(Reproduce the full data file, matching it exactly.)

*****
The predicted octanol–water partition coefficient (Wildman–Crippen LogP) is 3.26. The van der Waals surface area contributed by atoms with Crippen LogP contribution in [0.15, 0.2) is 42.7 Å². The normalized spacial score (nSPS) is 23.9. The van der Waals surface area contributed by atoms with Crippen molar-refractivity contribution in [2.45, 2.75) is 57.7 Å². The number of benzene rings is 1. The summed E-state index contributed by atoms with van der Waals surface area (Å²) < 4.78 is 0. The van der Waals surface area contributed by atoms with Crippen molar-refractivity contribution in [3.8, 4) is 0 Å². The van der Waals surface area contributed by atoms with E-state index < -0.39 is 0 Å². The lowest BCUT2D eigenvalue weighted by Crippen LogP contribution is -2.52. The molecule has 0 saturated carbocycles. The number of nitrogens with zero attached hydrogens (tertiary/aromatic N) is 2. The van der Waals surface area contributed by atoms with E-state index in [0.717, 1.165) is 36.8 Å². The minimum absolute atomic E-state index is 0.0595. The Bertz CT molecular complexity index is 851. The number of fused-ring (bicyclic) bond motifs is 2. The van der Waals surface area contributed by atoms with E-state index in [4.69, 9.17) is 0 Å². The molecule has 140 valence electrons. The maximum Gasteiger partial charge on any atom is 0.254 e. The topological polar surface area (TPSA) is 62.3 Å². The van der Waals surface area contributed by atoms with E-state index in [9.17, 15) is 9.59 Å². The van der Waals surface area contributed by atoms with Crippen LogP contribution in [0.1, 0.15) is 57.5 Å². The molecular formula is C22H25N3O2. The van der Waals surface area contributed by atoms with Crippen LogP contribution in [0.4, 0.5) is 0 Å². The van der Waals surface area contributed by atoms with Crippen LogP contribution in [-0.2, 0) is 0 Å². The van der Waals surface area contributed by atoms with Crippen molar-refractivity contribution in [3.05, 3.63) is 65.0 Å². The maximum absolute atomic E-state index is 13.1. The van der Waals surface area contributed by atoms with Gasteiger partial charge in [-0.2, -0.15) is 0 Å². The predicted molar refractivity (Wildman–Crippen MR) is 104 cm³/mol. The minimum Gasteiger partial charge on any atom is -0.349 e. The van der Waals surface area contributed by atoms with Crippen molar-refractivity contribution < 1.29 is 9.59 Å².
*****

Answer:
The predicted octanol–water partition coefficient (Wildman–Crippen LogP) is 3.26. The van der Waals surface area contributed by atoms with Crippen LogP contribution in [0.15, 0.2) is 42.7 Å². The normalized spacial score (nSPS) is 23.9. The van der Waals surface area contributed by atoms with Crippen molar-refractivity contribution in [2.45, 2.75) is 57.7 Å². The number of benzene rings is 1. The summed E-state index contributed by atoms with van der Waals surface area (Å²) < 4.78 is 0. The van der Waals surface area contributed by atoms with Crippen molar-refractivity contribution in [3.8, 4) is 0 Å². The van der Waals surface area contributed by atoms with E-state index < -0.39 is 0 Å². The lowest BCUT2D eigenvalue weighted by Crippen LogP contribution is -2.52. The molecule has 0 saturated carbocycles. The number of nitrogens with zero attached hydrogens (tertiary/aromatic N) is 2. The van der Waals surface area contributed by atoms with E-state index in [0.717, 1.165) is 36.8 Å². The minimum absolute atomic E-state index is 0.0595. The Bertz CT molecular complexity index is 851. The number of fused-ring (bicyclic) bond motifs is 2. The van der Waals surface area contributed by atoms with E-state index in [4.69, 9.17) is 0 Å². The molecule has 140 valence electrons. The maximum Gasteiger partial charge on any atom is 0.254 e. The topological polar surface area (TPSA) is 62.3 Å². The van der Waals surface area contributed by atoms with E-state index in [9.17, 15) is 9.59 Å². The van der Waals surface area contributed by atoms with Crippen LogP contribution in [0.1, 0.15) is 57.5 Å². The molecular formula is C22H25N3O2. The van der Waals surface area contributed by atoms with Crippen LogP contribution in [0.4, 0.5) is 0 Å². The van der Waals surface area contributed by atoms with Crippen LogP contribution in [-0.2, 0) is 0 Å². The van der Waals surface area contributed by atoms with Crippen molar-refractivity contribution in [3.05, 3.63) is 65.0 Å². The maximum absolute atomic E-state index is 13.1. The van der Waals surface area contributed by atoms with Gasteiger partial charge in [-0.2, -0.15) is 0 Å². The predicted molar refractivity (Wildman–Crippen MR) is 104 cm³/mol. The minimum Gasteiger partial charge on any atom is -0.349 e. The van der Waals surface area contributed by atoms with Crippen molar-refractivity contribution < 1.29 is 9.59 Å².